Nasr Allah had warned on Saturday that popular agitation against Syria's presence in Lebanon could plunge the country back into civil war.
"God forbid, if the roof collapses, it collapses on all of us," Nasr Allah told at least 100,000 Shia Muslims gathered for Ashura, one of the holiest days in the Shia Muslim calendar.
Avoiding civil war
"Today we are responsible for a nation that came out of the civil war but we face acute problems, especially this year and in the past few months," Nasr Allah said.
"As Lebanese, we have no choice for remedying our crises and problems except to discuss and meet, even if we are angry and tense," he said. "We must not repeat the mistakes of the past."
Opposition member Faris Said, however, said opposition parties no longer trusted the government and called on international observers to investigate the assassination of former prime minister Rafiq al-Hariri.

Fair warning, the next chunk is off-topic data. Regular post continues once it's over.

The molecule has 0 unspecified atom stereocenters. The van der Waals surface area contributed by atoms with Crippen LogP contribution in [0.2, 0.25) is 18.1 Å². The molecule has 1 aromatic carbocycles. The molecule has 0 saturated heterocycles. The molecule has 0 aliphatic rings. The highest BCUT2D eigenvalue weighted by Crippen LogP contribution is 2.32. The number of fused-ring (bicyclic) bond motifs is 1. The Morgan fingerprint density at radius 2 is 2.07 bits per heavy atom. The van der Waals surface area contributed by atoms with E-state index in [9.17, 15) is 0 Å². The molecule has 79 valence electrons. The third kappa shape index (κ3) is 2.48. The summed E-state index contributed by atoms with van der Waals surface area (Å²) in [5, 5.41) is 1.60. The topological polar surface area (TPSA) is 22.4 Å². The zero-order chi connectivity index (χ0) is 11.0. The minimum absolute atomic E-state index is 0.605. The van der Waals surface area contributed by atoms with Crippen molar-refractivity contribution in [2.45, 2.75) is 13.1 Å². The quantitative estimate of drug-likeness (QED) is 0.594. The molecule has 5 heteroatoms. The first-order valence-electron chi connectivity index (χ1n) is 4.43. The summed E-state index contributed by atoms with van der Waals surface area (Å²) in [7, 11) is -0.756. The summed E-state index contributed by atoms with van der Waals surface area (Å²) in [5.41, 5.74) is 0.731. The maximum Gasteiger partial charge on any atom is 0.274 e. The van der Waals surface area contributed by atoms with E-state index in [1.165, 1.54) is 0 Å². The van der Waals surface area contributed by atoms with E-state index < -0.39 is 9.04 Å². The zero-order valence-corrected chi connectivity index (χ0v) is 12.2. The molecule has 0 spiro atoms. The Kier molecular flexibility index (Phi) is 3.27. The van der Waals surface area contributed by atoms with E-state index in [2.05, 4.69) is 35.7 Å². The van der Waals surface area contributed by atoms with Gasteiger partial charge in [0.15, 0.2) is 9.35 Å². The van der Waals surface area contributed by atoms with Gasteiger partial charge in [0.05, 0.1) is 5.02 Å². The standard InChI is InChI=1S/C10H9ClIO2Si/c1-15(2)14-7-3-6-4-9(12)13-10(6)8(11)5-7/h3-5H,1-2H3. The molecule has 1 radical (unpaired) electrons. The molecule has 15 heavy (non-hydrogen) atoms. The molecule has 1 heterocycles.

But al-Musawi believes Nasr Allah's call for dialogue could restore negotiations between the two political factions which seem to be at loggerheads over Syria's military presence in Lebanon.
However, the Hizb Allah council member cautioned against elections brought upon by opposition demands.
"Nasr Allah has talked about elections that should determined by the popular will and based on constitutional means by which political paths, the identity of Lebanon and its political choices could be specified," he said.